By David Swets
Joseph E. Lee was a Renaissance man in Medieval times.
During a time when the American South was besieged with prejudice and racism, Lee, a black man from Philadelphia, created an extraordinary record of service in segregated Jacksonville within fields ranging from law to politics to education.
Lee was born in September 1849. He would graduate from the Institute for Negro Youth before going on to attend college at Howard University.
He eventually graduated from Howard University with a law degree. It’s thought that black Philadelphia native, Jonathan Gibbs, who became Florida’s first Secretary of State and Superintendent of Public Schools, influenced Lee to move to Jacksonville.
Jacksonville became Lee’s home in 1873 as an attorney working alongside white attorney A.A. Knight, who had been a commander of an all-black regiment during the Civil War. The connection between Knight and Lee is unknown.
Lee must have stood out in Jacksonville as it was very rare for blacks to hold such jobs. In fact, Lee was one of only three black lawyers who were admitted to the Florida Bar in 1873.
“What he was able to accomplish as a black man in the South, especially Jacksonville, in the 1870s is very impressive,” said Joel McEachin, a retired senior historic preservation planner from the city of Jacksonville..
In addition to his legal work in Jacksonville, Lee was elected to Florida’s House of Representatives in 1875, 1877 and 1879. He also briefly spent time as a member of Florida’s Senate in 1881.
Though this was fairly uncommon at the time, Jacksonville was quite different from the rest of the South up until the 1900s.
“Jacksonville was sort of an open city,” explained Jim Crooks, a professor emeritus at the University of North Florida. “At one time, there were four black members on the city council as well as black firefighters and black police officers.”
Crooks, who taught history for many years at UNF, said this openness was due to the fact that so many Jacksonville whites were willing to give blacks a chance to prove themselves
Lee’s list of job titles grew even longer in 1887 when he became a municipal judge in Jacksonville, the first black to receive such a position in the state. That new position wasn’t without controversy however.
When Lee was appointed municipal judge, his opposition discovered that Lee actually lived outside of Jacksonville’s city limits. In order to maintain his newly appointed role, Lee had his house moved. A local mover used logs and horses to roll Lee’s house a few hundred feet so that it was inside city limits.
Lee continued to add to his list of accomplishments when he became the Customs Collector for the Port of Jacksonville from 1890 to 1894 and 1897 to 1898. After this, Lee became the Collector of the Internal Revenue District of Florida until 1913.
He also served for a time as head of the law department at Edward Waters College in Jacksonville as well as a trustee of the college.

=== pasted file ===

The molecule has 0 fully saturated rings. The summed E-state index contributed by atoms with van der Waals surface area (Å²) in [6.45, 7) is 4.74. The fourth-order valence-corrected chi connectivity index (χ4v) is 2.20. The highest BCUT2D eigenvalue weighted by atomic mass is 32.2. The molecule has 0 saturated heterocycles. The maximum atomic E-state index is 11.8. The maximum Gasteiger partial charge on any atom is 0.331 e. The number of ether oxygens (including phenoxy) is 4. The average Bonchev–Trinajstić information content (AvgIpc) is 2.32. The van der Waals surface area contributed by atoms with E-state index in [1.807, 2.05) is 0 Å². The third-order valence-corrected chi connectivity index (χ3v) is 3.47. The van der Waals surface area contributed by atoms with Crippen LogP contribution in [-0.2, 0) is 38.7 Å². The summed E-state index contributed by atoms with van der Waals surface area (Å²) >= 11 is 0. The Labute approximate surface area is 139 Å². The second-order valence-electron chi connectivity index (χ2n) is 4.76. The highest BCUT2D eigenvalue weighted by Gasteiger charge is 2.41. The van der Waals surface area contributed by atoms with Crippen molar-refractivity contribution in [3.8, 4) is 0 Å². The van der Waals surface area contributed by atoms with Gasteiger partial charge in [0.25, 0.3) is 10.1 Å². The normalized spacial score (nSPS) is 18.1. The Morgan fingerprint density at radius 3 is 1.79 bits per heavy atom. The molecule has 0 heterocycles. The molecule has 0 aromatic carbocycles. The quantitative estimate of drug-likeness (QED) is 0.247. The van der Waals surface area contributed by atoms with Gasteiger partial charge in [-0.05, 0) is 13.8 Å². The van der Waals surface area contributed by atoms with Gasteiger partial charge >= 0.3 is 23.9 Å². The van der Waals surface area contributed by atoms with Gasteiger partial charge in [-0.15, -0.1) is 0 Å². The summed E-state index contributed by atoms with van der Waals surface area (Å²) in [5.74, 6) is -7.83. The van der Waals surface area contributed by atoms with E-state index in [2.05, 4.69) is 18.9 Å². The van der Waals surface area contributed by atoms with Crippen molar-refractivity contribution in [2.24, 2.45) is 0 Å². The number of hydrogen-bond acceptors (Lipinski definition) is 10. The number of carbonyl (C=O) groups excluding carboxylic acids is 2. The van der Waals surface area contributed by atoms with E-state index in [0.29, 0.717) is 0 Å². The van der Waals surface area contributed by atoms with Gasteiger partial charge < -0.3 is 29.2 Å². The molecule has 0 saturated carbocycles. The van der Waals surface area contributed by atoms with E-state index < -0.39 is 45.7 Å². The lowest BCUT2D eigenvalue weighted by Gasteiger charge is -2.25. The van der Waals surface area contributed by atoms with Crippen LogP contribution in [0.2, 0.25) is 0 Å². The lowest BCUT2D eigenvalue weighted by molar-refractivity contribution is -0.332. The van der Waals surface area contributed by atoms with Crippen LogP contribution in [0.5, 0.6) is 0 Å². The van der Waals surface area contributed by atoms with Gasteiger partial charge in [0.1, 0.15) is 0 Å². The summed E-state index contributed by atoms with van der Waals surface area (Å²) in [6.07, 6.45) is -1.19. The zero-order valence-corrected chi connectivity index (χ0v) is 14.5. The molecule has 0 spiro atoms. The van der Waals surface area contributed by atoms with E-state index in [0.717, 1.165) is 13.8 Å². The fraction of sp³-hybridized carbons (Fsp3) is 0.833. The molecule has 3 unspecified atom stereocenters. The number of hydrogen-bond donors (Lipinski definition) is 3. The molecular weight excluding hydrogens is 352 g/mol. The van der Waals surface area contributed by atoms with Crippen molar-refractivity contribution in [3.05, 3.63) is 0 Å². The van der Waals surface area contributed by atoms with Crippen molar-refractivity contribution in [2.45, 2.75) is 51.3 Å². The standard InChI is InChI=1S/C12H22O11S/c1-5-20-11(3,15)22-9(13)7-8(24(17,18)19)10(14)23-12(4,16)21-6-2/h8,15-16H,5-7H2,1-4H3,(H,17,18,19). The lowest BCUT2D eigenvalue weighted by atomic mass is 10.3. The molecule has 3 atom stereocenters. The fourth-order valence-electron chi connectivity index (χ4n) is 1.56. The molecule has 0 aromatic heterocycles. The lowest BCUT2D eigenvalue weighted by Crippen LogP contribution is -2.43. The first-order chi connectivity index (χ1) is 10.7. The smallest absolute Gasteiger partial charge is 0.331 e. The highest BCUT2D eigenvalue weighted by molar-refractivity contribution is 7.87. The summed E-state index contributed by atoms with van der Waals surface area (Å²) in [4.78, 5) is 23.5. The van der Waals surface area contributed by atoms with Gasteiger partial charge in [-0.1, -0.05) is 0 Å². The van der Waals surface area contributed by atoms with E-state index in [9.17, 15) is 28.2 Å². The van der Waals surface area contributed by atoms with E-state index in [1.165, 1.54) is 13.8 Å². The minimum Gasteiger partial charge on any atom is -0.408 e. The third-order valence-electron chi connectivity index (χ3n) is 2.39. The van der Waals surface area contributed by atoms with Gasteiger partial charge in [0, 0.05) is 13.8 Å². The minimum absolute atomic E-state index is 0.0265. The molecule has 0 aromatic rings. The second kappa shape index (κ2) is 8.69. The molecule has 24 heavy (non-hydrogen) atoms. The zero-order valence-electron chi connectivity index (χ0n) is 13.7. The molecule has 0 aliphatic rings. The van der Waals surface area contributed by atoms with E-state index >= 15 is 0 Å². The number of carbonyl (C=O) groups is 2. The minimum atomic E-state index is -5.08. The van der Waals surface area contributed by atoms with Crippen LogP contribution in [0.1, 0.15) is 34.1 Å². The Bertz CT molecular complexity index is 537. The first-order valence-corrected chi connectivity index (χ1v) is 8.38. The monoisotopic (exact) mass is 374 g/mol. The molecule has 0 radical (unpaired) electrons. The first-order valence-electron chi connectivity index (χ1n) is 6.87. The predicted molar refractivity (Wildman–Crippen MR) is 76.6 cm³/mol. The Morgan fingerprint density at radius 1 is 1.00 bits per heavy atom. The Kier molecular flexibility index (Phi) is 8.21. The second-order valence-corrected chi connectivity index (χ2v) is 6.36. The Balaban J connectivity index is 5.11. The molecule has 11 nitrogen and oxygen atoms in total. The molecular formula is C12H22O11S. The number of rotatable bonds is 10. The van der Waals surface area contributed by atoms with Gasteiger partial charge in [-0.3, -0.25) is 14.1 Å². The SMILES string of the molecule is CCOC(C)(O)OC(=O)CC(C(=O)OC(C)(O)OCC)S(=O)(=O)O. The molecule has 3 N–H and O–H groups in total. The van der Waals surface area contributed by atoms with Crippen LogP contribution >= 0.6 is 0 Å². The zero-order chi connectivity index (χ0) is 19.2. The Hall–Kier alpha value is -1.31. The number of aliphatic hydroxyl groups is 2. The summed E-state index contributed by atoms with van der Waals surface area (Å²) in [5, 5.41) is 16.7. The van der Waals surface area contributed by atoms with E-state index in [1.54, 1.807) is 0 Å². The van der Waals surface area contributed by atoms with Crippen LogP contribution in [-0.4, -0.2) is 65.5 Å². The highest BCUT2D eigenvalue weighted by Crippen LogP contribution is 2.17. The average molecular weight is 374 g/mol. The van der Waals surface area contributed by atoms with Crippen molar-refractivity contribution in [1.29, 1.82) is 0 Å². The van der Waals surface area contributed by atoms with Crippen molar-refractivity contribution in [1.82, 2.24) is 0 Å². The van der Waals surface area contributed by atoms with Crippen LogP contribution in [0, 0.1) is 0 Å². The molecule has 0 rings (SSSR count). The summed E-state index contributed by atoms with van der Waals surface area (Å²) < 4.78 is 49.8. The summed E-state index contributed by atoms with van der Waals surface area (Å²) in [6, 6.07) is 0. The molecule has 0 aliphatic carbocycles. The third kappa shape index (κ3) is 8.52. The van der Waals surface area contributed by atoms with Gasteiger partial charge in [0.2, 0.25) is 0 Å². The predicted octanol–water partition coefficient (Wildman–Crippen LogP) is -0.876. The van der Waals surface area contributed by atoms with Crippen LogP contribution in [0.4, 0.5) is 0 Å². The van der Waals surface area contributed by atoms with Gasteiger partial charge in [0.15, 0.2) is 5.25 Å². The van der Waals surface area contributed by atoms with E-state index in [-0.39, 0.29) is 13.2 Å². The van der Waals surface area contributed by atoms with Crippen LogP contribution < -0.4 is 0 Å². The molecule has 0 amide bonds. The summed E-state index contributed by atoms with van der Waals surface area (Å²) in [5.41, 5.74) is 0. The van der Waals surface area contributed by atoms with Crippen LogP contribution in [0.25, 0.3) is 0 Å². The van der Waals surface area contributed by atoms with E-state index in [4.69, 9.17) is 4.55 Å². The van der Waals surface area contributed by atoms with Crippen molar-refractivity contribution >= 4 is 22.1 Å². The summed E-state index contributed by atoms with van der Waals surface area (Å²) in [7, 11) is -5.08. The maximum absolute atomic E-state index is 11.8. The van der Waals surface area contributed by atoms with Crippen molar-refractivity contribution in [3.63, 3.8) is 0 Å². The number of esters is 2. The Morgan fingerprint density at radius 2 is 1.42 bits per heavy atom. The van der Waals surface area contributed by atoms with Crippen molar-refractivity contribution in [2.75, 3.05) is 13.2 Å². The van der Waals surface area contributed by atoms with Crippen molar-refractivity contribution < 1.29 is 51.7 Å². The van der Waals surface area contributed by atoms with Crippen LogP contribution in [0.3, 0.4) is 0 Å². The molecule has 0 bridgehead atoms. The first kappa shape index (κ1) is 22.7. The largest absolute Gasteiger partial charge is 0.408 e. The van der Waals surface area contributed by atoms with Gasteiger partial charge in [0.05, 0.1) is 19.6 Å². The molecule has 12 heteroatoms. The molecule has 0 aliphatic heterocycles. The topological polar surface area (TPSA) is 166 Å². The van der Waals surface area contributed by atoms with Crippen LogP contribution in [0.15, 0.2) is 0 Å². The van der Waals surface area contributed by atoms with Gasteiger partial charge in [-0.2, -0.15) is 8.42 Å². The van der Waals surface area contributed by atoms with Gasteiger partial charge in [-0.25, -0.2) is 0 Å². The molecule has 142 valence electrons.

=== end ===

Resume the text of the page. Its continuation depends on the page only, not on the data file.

Lee’s career was wide ranging indeed. Not only was he Jacksonville’s first practicing black attorney, a high-ranking member of Jacksonville’s political community and a professor at Edward Waters, Lee also received national recognition. Lee had been appointed as a delegate to the Republican National Convention, however he did not make it to the convention as it was convened after his death in 1920.
Just as intriguing as the scope of Lee’s business dealings was the scope of his personal life, in particular his connection to several presidents, which further cemented his political activism.
“He was the only person in Florida who had easy access to the president,” McEachin said of Lee in reference to his relationship with 25th President William McKinley. Lee was even invited to the visit McKinley at the White House.
“That was almost unheard of at the time,” McEachin added.
Lee was also personally visited at his home by President Theodore Roosevelt in 1905 when the president was touring Jacksonville. Lee also accompanied Roosevelt to a meeting in St. Augustine.
Although Lee’s involvement with the president was not reported by Jacksonville newspapers, the Pittsburgh Courier, a popular black newspaper, did carry the only known report of Lee with Roosevelt in St. Augustine.
“Lee’s significance to Jacksonville can be justified by his connection to them [McKinley and Roosevelt],” McEachin said.
President William Taft also acknowledged Lee’s prominence in the state of Florida. Among documents recovered from the house of Lee’s daughter, Carrie Frances Lee, was a signed photograph from the president.
These documents were saved by Lee’s daughter who gave them away before her death. Carrie Frances Lee reached out to Isiah Williams, the Jacksonville publisher of two local black newspapers who had shown some interest in the career of Lee in the past.
Lee was found dead in his office of natural causes on March 25, 1920. He was preceded in death by five children, none of whom reached adulthood. Carrie was the only one of his six children that made it to adulthood. His wife, Rosa B. Lee, was buried next to him in the Old City Cemetery in downtown Jacksonville after her death in 1932.
Today, Jacksonville bears few memorials to this remarkable man.
The Joseph E. Lee Library Museum, once located at 1424 E. 17th St. has since closed.
No other places commemorate the life of this phenomenal man.
“Jacksonville doesn’t know its own history,” Crooks said, “particularly its black history. We don’t do a good job of teaching it and until recently whites didn’t really care about black history. That has to change.”